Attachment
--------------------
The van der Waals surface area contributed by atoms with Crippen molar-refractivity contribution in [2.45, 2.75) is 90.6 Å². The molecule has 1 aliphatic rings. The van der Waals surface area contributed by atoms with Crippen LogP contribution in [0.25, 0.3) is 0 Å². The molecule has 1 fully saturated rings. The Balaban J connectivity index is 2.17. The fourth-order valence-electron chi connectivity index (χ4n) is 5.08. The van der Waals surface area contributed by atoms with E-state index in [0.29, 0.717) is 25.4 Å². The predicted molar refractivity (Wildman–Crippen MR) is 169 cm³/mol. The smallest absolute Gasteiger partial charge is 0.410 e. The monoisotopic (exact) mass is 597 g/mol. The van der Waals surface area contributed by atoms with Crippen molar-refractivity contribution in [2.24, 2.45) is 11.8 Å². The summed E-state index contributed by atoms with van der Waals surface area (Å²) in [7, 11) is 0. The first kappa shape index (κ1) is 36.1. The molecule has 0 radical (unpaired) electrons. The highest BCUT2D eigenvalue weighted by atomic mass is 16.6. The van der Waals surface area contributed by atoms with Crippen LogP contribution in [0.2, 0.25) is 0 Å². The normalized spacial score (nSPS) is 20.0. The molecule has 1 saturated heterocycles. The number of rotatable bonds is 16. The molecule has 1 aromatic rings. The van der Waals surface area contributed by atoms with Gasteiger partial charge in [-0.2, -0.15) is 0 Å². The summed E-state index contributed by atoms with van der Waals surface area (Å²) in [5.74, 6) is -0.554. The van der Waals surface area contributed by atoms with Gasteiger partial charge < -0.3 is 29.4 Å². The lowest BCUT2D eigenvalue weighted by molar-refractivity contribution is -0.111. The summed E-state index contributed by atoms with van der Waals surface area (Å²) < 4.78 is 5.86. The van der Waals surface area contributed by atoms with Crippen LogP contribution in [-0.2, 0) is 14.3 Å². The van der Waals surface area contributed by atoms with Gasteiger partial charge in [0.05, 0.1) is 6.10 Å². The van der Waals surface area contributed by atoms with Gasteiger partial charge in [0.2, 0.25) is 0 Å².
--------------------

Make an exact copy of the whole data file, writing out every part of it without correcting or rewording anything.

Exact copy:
The van der Waals surface area contributed by atoms with Crippen molar-refractivity contribution in [2.45, 2.75) is 90.6 Å². The molecule has 1 aliphatic rings. The van der Waals surface area contributed by atoms with Crippen LogP contribution in [0.25, 0.3) is 0 Å². The molecule has 1 fully saturated rings. The Balaban J connectivity index is 2.17. The fourth-order valence-electron chi connectivity index (χ4n) is 5.08. The van der Waals surface area contributed by atoms with E-state index in [0.29, 0.717) is 25.4 Å². The predicted molar refractivity (Wildman–Crippen MR) is 169 cm³/mol. The smallest absolute Gasteiger partial charge is 0.410 e. The monoisotopic (exact) mass is 597 g/mol. The van der Waals surface area contributed by atoms with Crippen molar-refractivity contribution in [2.24, 2.45) is 11.8 Å². The summed E-state index contributed by atoms with van der Waals surface area (Å²) in [7, 11) is 0. The first kappa shape index (κ1) is 36.1. The molecule has 0 radical (unpaired) electrons. The highest BCUT2D eigenvalue weighted by atomic mass is 16.6. The van der Waals surface area contributed by atoms with Crippen LogP contribution in [0.2, 0.25) is 0 Å². The normalized spacial score (nSPS) is 20.0. The molecule has 1 saturated heterocycles. The number of rotatable bonds is 16. The molecule has 1 aromatic rings. The van der Waals surface area contributed by atoms with Gasteiger partial charge in [-0.2, -0.15) is 0 Å². The summed E-state index contributed by atoms with van der Waals surface area (Å²) in [5.74, 6) is -0.554. The van der Waals surface area contributed by atoms with Gasteiger partial charge < -0.3 is 29.4 Å². The lowest BCUT2D eigenvalue weighted by molar-refractivity contribution is -0.111. The summed E-state index contributed by atoms with van der Waals surface area (Å²) < 4.78 is 5.86. The van der Waals surface area contributed by atoms with Crippen LogP contribution in [-0.2, 0) is 14.3 Å². The van der Waals surface area contributed by atoms with Gasteiger partial charge in [0.05, 0.1) is 6.10 Å². The van der Waals surface area contributed by atoms with Gasteiger partial charge in [0.2, 0.25) is 0 Å².